Wednesday, 29 June 2011

Educating Peter

When we heard that three Middlesex University Students had won place in the National Portrait Gallery as part of the Taylor Wessing Photographic Portrait Prize exhibition we wanted to know more. More than a decade ago photojournalist Peter Dench graduated with a first-class degree in photography but no idea how to make a living, so we sent him back to school to see how today's photography students are being prepared for the real world.

I am standing in the National Portrait Gallery looking at the Taylor Wessing Photographic Portrait Prize exhibits. 60 images selected from 6000 submitted by 2400 photographers. Perhaps more startling than the tumescent My British Wife is three of the entries are from students. Students of Middlesex University (MU). Last year they had two exhibitors. In the awards previous incarnations I had success in 1999, 2001 and 2003. The last seven years a cold slap in the face. MU are clearly doing something right and I want to know what. I give BA Photography Programme Leader David Simmonds a call and enrol for a day. It’s time for this snapper to go back to school, Educating Peter, the sequel.

Like any student before their first day I’m nervous. Will I fit in? What shall I wear? Jump on the tube to leafy Cockfosters and ponder the day ahead, a day talking with students. I suppress my inner Paul Calf and scan the Metro for research; Gillian McKeith is not pregnant, Morrisey’s been a naughty boy. I pause at the gates. It’s been 15 years since I walked out of University and I momentarily doubt my ability to return.

David strides forward, Royal College of Art Graduate and respected photographer in his own right. Thankfully he’s not wearing an elbow padded jacket and cravat. He introduces 26 year-old BA student, Asef Ali Mohammad. Asef was given a brief to produce a series of photographs that use ‘America’ as a starting point to the creative process. While others in his year took off to the studio flinging cream pies at the statue of liberty, Asef took off to Kabul. MU didn’t discourage him and advised he text his daily progress. Foreign communications often being what they are, they weren’t always received. While concerned, staff trusted Asef’s ability to complete the assignment safely. His resulting Photo Essay ‘Stories From Kabul’ is a series of colour portraits featuring ordinary Afghan people, Caterers, TV executives, Beauticians, The Police. It premiered as a 4m 45s multi media piece on the prestigious FOTO8 website. Subsequently US Newsweek published the reportage across four pages paying around $1600. I decide not to mention selling, as a student, a portrait of Sir Richard FitzHerbert Baronet, Squire of Tissington for £25 to Derbyshire Life & Countryside.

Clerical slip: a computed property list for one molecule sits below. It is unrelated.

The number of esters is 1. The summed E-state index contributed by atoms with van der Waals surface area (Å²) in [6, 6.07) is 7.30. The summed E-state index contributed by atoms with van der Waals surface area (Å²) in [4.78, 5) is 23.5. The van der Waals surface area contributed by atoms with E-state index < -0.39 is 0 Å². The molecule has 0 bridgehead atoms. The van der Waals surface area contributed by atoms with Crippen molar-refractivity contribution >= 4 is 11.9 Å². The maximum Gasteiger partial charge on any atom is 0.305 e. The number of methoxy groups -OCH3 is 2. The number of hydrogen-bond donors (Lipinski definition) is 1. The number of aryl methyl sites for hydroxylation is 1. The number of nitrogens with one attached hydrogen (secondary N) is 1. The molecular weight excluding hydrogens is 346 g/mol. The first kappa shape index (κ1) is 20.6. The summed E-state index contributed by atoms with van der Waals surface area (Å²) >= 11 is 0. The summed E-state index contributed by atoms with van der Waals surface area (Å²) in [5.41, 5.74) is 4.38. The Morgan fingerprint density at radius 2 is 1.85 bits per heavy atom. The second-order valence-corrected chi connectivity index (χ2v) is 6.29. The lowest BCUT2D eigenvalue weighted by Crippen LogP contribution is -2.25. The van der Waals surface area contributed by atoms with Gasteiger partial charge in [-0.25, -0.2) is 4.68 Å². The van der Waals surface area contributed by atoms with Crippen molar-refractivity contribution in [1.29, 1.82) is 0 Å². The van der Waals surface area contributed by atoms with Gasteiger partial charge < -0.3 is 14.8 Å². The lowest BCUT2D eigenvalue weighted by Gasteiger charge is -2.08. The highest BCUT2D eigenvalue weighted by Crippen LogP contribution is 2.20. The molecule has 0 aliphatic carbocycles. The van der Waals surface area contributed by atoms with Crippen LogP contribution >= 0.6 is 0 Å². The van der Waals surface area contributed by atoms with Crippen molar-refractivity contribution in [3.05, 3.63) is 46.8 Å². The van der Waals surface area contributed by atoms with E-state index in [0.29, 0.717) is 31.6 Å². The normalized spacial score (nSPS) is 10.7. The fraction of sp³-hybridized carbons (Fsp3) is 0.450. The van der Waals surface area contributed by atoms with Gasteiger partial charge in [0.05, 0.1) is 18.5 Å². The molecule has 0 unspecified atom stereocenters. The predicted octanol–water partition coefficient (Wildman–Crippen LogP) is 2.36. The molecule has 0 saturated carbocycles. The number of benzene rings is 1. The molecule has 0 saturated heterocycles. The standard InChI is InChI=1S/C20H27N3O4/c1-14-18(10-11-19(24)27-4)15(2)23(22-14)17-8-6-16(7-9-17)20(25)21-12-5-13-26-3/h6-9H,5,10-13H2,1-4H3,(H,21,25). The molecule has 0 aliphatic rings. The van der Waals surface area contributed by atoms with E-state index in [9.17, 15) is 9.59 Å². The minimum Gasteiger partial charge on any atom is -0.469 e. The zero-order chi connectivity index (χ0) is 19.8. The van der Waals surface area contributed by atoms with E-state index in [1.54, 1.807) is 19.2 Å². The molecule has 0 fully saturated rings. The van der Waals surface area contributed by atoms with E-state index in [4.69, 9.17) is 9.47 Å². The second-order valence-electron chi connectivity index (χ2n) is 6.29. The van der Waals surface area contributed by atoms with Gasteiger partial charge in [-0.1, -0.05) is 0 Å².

Asef is exceptional and may be the exception. I navigate the 30+ Macs in the digital suite looking for his antithesis. The Macs only have Photoshop installed. Social networking addicts must vacate. Over the shoulder of one student I spy images of a stunning model. I introduce myself to Rokas Darulis. The model is his girlfriend, who is a model, ranked among the top 50 models in the world. Lithuanian-born Darulis, who wouldn’t look out of place on the catwalk, graduated from MU in 2009 with a first. In a year working as a pro, commissions from Magazines Pravda (in Lithuania), Monika and Tank are casually referred to. Elite Model Agency and Svyturys Beer tick the commercial client box. Accolades already on the shelf include the AOP Open Awards and Taylor Wessing. Aha! one of the years MU inclusions. I flick through the brochure and find the entry Ernest and Ernest from his project; It doesn’t matter who you sleep with, a series of portraits of people of the same sex in bed together. A subtlety lit portrait portraying two of Darulis friends. I note ‘same sex relationships’ as a possible ingredient in the Taylor Wessing victory sauce.

I reflect on the projects from my University 'class of 95’. Roger photographed himself naked. Debra photographed herself nearly naked painted white. Sharon portrayed herself smoking a cigarette. Sarah chose a child’s plastic farmyard cow to document. Jane simply snapped the BBC Soap Eastenders playing on the TV. To be fair, Sarah went on to graduate from the RCA; Aperture has published a Monograph of her photographs. Debra is co-proprietor of a gallery in Brooklyn, New York. Perhaps the MU liberty statue pie flingers will end up chairing a World Photography Organisation while a Photojournalist like Asef will graft for recognition in a world of grant refusals and shrinking budgets. It’s a common tale.